Sunday, 24 March 2013

The big dry



New Zealand is currently in the middle of a drought, probably the worst for the last 70 years.  Wellington, where I live, is subject to water restrictions.  The local Hutt River – where a lot of our drinking water is drawn from -  is down to about 25% of its usual flow.  We had some rain for a day or two last week, but it wasn’t enough.  In fact, it just washed the dust off the land and into the water sources, making our drinking water resources more scarce.  One of the huge reservoirs to the north of the city is sitting empty.  It is – like so much of our infrastructure since Christchurch crumbled in 2011 - undergoing earthquake strengthening.  So our water is limited.  There is a total ban on outdoor water use, and a request for every household to save water. 

This is unusual in New Zealand, perhaps particularly so in Wellington, we where usually have an abundance of water.  We live our lives seeing our neighbours in Australia suffering droughts of enormous magnitude and regularity.  We visit their land (and others) and see rivers full of brown silt, slow-moving and ugly, compared to the clean, blue, often glacier-fed rushing rivers that criss-cross our lucky country, that irrigate our lands and fill our glasses and power our electricity.  And we feel rather smug in comparison.

So this morning, as I had a much shorter shower than usual, and I contemplated whether I should do a load of washing, and congratulated myself for not having a browning, thirsty lawn, I also thought about those with kids, and perhaps how much harder it would be for them to reduce their water usage.  Then, as my thoughts often turn, I thought of those with a lot of kids, and I felt a little “holier-than-thou.”  Because regardless of what I do, my impact on our water usage is minimal in comparison to another adult who has children, whether it be two, or six.  And yes, I felt a little smug.

5 comments:

  1. Ahhhh...this water trouble reminds me a lot of our problem in Bandung, my hometown. I remember one time we had to BUY water from some agents 'coz the there was absolutely no water coming from the tap. I remember that we even paid a lot of money to have a well drilled up in our small yard (the yard was only about 4x4 metres. I remember showering using very little amount of water 'coz we had grandma, my parents, me and my bro in the household and my Mom sold food that she cooked herself in a local traditional market (so she needed water for that, too!).

    I hope that your water problem is solved sooner than later 'coz it can get pretty crazy for many people without water for a long time. But I also understand the smugness. :-)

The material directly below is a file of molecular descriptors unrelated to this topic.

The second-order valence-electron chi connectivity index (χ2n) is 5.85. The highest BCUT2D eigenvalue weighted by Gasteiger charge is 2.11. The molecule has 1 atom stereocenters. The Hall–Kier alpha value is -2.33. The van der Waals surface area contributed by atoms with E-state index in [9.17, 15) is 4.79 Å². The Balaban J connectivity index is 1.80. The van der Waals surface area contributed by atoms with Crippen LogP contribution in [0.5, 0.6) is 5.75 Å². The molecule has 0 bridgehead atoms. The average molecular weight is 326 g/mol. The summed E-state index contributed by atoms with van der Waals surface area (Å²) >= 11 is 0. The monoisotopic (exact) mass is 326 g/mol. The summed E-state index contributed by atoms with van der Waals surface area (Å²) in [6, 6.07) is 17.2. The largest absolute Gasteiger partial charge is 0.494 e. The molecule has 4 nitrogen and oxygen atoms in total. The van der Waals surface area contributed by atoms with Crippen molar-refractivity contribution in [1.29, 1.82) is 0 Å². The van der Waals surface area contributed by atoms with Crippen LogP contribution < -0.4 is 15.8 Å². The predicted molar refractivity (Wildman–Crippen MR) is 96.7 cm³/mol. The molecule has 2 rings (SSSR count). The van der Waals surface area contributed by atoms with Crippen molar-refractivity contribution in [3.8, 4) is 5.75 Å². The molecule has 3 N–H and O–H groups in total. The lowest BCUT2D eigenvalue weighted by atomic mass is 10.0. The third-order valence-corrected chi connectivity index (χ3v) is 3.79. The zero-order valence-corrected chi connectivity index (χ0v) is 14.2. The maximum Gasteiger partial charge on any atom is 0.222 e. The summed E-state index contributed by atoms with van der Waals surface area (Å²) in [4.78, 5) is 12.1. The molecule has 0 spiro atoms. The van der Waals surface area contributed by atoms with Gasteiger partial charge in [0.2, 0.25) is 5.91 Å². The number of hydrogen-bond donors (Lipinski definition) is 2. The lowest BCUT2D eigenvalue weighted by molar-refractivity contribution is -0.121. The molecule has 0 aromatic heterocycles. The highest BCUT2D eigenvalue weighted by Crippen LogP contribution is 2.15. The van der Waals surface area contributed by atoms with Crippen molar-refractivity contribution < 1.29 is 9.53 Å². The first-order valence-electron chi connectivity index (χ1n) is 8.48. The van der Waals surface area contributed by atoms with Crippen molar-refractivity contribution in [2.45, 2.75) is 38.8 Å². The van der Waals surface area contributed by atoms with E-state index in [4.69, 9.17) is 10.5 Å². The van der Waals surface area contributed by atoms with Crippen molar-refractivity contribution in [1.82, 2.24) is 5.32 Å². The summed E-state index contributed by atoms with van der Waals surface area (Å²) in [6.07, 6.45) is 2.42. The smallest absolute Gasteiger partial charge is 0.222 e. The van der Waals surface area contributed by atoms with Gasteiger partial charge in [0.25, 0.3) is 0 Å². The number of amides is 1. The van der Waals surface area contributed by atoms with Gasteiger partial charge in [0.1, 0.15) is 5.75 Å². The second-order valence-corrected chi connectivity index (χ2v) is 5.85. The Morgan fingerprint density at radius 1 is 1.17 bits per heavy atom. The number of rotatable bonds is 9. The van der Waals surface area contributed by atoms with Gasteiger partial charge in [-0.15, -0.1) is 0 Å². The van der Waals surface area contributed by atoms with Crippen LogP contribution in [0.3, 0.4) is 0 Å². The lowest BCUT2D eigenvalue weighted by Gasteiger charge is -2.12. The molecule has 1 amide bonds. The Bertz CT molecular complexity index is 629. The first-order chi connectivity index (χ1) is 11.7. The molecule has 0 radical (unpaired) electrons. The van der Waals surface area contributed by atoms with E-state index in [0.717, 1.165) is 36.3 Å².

Here in Sodankylä I "almost forget" our water trouble back in Bandung, 'coz there are more trees and forest here compared to the number of inhabitants.

    ReplyDelete
  2. We are in a long term drought here too, not many acknowledge it and it drives me nuts!!
    I too get smug when I look at my dusty car, or think about how we only do laundry once a week...the lady across from me has triplets and she is constantly using water.
    Feel smug freely, we are indeed making a smaller carbon footprint.

    ReplyDelete
  3. Last summer, we had a very bad drought. Every time the skies would darken, it was hit or miss as if the thunderstorm would be over your house/rain barrels/garden. Coming into Springtime, I can only hope this year is better.

    We consider ourselves environmentalists to some degree - but not extremists. We have rain barrels, we plant native plants, we have compost bins, we ride our bikes to work when we can. One of my goals since New Years 2012 is NO NEW PLASTIC BAGS. And I have been succeeding easily. But it saddens me to see the families go into the local grocery store and buy 2x as much as I, and then fill up the plastic. Grrrr...

    ReplyDelete
  4. I watch the extreme weather the world over and all the adjustments and wonder if this is simply the beginning of the new normal. Will tales of jumping in the sprinklers as a kid become the stuff of legend?

    ReplyDelete
    Replies
    1. Pamela, it's hard to know if NZ will ever be like that. After all, we had a very learned and rather stuffy Prime Minister about 20 years ago who once said "New Zealand is a rather pluvial country." !!!

      But yes - even the notoriously wet West Coast of the South Island has been declared a drought area. Of course, what we call a drought, Australian's probably call "a normal year."

      Delete